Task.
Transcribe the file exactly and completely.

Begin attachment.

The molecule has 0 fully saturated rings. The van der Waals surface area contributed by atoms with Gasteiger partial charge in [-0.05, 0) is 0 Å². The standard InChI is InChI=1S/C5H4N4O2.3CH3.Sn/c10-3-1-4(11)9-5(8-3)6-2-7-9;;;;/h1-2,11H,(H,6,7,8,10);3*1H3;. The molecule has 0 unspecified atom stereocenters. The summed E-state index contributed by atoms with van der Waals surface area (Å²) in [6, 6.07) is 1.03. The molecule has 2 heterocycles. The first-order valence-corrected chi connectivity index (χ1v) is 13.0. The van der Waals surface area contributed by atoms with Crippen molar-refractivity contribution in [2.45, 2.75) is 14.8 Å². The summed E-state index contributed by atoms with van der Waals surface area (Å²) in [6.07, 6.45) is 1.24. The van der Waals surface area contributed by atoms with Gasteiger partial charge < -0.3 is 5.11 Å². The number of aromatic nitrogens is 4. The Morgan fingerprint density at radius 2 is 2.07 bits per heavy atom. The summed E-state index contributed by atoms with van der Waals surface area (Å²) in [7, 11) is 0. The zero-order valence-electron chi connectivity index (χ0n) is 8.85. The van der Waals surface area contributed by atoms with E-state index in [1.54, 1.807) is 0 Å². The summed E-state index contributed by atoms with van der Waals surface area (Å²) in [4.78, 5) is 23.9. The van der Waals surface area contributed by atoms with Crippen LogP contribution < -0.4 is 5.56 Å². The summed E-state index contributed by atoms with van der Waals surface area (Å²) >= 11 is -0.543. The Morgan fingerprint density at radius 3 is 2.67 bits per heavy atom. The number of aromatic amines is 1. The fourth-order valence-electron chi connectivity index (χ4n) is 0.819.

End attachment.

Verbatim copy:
The molecule has 0 fully saturated rings. The van der Waals surface area contributed by atoms with Gasteiger partial charge in [-0.05, 0) is 0 Å². The standard InChI is InChI=1S/C5H4N4O2.3CH3.Sn/c10-3-1-4(11)9-5(8-3)6-2-7-9;;;;/h1-2,11H,(H,6,7,8,10);3*1H3;. The molecule has 0 unspecified atom stereocenters. The summed E-state index contributed by atoms with van der Waals surface area (Å²) in [6, 6.07) is 1.03. The molecule has 2 heterocycles. The first-order valence-corrected chi connectivity index (χ1v) is 13.0. The van der Waals surface area contributed by atoms with Crippen molar-refractivity contribution in [2.45, 2.75) is 14.8 Å². The summed E-state index contributed by atoms with van der Waals surface area (Å²) in [6.07, 6.45) is 1.24. The van der Waals surface area contributed by atoms with Gasteiger partial charge < -0.3 is 5.11 Å². The number of aromatic nitrogens is 4. The Morgan fingerprint density at radius 2 is 2.07 bits per heavy atom. The summed E-state index contributed by atoms with van der Waals surface area (Å²) in [7, 11) is 0. The zero-order valence-electron chi connectivity index (χ0n) is 8.85. The van der Waals surface area contributed by atoms with E-state index in [1.54, 1.807) is 0 Å². The summed E-state index contributed by atoms with van der Waals surface area (Å²) in [4.78, 5) is 23.9. The van der Waals surface area contributed by atoms with Crippen LogP contribution < -0.4 is 5.56 Å². The summed E-state index contributed by atoms with van der Waals surface area (Å²) >= 11 is -0.543. The Morgan fingerprint density at radius 3 is 2.67 bits per heavy atom. The number of aromatic amines is 1. The fourth-order valence-electron chi connectivity index (χ4n) is 0.819.